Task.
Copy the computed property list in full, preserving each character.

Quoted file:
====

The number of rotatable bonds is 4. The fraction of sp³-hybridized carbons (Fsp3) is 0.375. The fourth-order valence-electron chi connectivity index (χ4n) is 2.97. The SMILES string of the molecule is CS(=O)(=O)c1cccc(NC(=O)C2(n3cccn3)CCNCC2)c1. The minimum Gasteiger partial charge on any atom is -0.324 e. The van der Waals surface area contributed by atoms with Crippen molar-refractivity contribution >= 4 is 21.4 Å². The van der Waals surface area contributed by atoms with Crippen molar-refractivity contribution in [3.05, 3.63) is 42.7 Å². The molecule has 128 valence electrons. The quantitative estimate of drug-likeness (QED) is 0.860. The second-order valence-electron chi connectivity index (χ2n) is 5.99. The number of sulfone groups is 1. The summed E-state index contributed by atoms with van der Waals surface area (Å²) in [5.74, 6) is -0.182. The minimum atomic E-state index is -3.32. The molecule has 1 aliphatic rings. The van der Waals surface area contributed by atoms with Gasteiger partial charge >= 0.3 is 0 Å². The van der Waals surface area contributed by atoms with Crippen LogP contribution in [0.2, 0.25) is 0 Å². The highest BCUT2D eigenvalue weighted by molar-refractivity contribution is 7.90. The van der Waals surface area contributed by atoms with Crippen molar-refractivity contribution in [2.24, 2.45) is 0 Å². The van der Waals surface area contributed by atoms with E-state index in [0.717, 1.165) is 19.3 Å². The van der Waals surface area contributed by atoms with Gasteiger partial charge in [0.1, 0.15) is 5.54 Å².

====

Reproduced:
The number of rotatable bonds is 4. The fraction of sp³-hybridized carbons (Fsp3) is 0.375. The fourth-order valence-electron chi connectivity index (χ4n) is 2.97. The SMILES string of the molecule is CS(=O)(=O)c1cccc(NC(=O)C2(n3cccn3)CCNCC2)c1. The minimum Gasteiger partial charge on any atom is -0.324 e. The van der Waals surface area contributed by atoms with Crippen molar-refractivity contribution >= 4 is 21.4 Å². The van der Waals surface area contributed by atoms with Crippen molar-refractivity contribution in [3.05, 3.63) is 42.7 Å². The molecule has 128 valence electrons. The quantitative estimate of drug-likeness (QED) is 0.860. The second-order valence-electron chi connectivity index (χ2n) is 5.99. The number of sulfone groups is 1. The summed E-state index contributed by atoms with van der Waals surface area (Å²) in [5.74, 6) is -0.182. The minimum atomic E-state index is -3.32. The molecule has 1 aliphatic rings. The van der Waals surface area contributed by atoms with Gasteiger partial charge >= 0.3 is 0 Å². The van der Waals surface area contributed by atoms with Crippen LogP contribution in [0.2, 0.25) is 0 Å². The highest BCUT2D eigenvalue weighted by molar-refractivity contribution is 7.90. The van der Waals surface area contributed by atoms with Crippen molar-refractivity contribution in [2.24, 2.45) is 0 Å². The van der Waals surface area contributed by atoms with E-state index in [0.717, 1.165) is 19.3 Å². The van der Waals surface area contributed by atoms with Gasteiger partial charge in [0.1, 0.15) is 5.54 Å².